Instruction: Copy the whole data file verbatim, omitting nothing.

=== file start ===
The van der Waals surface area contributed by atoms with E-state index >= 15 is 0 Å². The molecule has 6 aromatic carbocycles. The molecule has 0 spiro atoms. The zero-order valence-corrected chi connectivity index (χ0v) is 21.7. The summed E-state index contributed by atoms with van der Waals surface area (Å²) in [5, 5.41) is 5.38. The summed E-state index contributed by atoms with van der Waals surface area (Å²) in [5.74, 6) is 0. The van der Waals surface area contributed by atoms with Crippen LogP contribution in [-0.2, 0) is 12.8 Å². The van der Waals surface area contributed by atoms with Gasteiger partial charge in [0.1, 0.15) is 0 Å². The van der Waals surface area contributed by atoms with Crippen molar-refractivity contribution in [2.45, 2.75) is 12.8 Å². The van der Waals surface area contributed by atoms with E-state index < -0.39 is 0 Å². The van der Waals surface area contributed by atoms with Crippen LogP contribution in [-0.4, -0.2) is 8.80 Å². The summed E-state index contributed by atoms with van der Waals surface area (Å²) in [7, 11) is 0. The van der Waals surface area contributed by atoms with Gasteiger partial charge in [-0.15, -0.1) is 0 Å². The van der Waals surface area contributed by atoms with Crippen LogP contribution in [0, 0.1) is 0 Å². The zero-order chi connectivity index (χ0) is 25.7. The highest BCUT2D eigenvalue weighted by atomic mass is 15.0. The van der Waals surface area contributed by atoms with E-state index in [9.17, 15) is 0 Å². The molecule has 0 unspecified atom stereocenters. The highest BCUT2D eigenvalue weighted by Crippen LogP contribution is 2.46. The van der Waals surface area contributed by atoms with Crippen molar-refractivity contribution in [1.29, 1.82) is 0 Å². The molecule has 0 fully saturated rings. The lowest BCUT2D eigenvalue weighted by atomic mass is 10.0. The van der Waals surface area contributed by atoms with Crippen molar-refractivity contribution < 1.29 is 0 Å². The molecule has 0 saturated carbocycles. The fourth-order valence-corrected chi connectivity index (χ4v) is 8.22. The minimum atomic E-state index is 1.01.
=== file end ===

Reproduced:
The van der Waals surface area contributed by atoms with E-state index >= 15 is 0 Å². The molecule has 6 aromatic carbocycles. The molecule has 0 spiro atoms. The zero-order valence-corrected chi connectivity index (χ0v) is 21.7. The summed E-state index contributed by atoms with van der Waals surface area (Å²) in [5, 5.41) is 5.38. The summed E-state index contributed by atoms with van der Waals surface area (Å²) in [5.74, 6) is 0. The van der Waals surface area contributed by atoms with Crippen LogP contribution in [-0.2, 0) is 12.8 Å². The van der Waals surface area contributed by atoms with Gasteiger partial charge in [0.1, 0.15) is 0 Å². The van der Waals surface area contributed by atoms with Crippen molar-refractivity contribution in [2.45, 2.75) is 12.8 Å². The van der Waals surface area contributed by atoms with E-state index < -0.39 is 0 Å². The van der Waals surface area contributed by atoms with Crippen LogP contribution in [-0.4, -0.2) is 8.80 Å². The summed E-state index contributed by atoms with van der Waals surface area (Å²) in [7, 11) is 0. The van der Waals surface area contributed by atoms with Gasteiger partial charge in [-0.15, -0.1) is 0 Å². The van der Waals surface area contributed by atoms with Crippen LogP contribution in [0, 0.1) is 0 Å². The zero-order chi connectivity index (χ0) is 25.7. The highest BCUT2D eigenvalue weighted by atomic mass is 15.0. The van der Waals surface area contributed by atoms with E-state index in [9.17, 15) is 0 Å². The molecule has 0 unspecified atom stereocenters. The highest BCUT2D eigenvalue weighted by Crippen LogP contribution is 2.46. The van der Waals surface area contributed by atoms with Crippen molar-refractivity contribution in [1.29, 1.82) is 0 Å². The molecule has 0 fully saturated rings. The lowest BCUT2D eigenvalue weighted by atomic mass is 10.0. The van der Waals surface area contributed by atoms with Crippen molar-refractivity contribution < 1.29 is 0 Å². The molecule has 0 saturated carbocycles. The fourth-order valence-corrected chi connectivity index (χ4v) is 8.22. The minimum atomic E-state index is 1.01.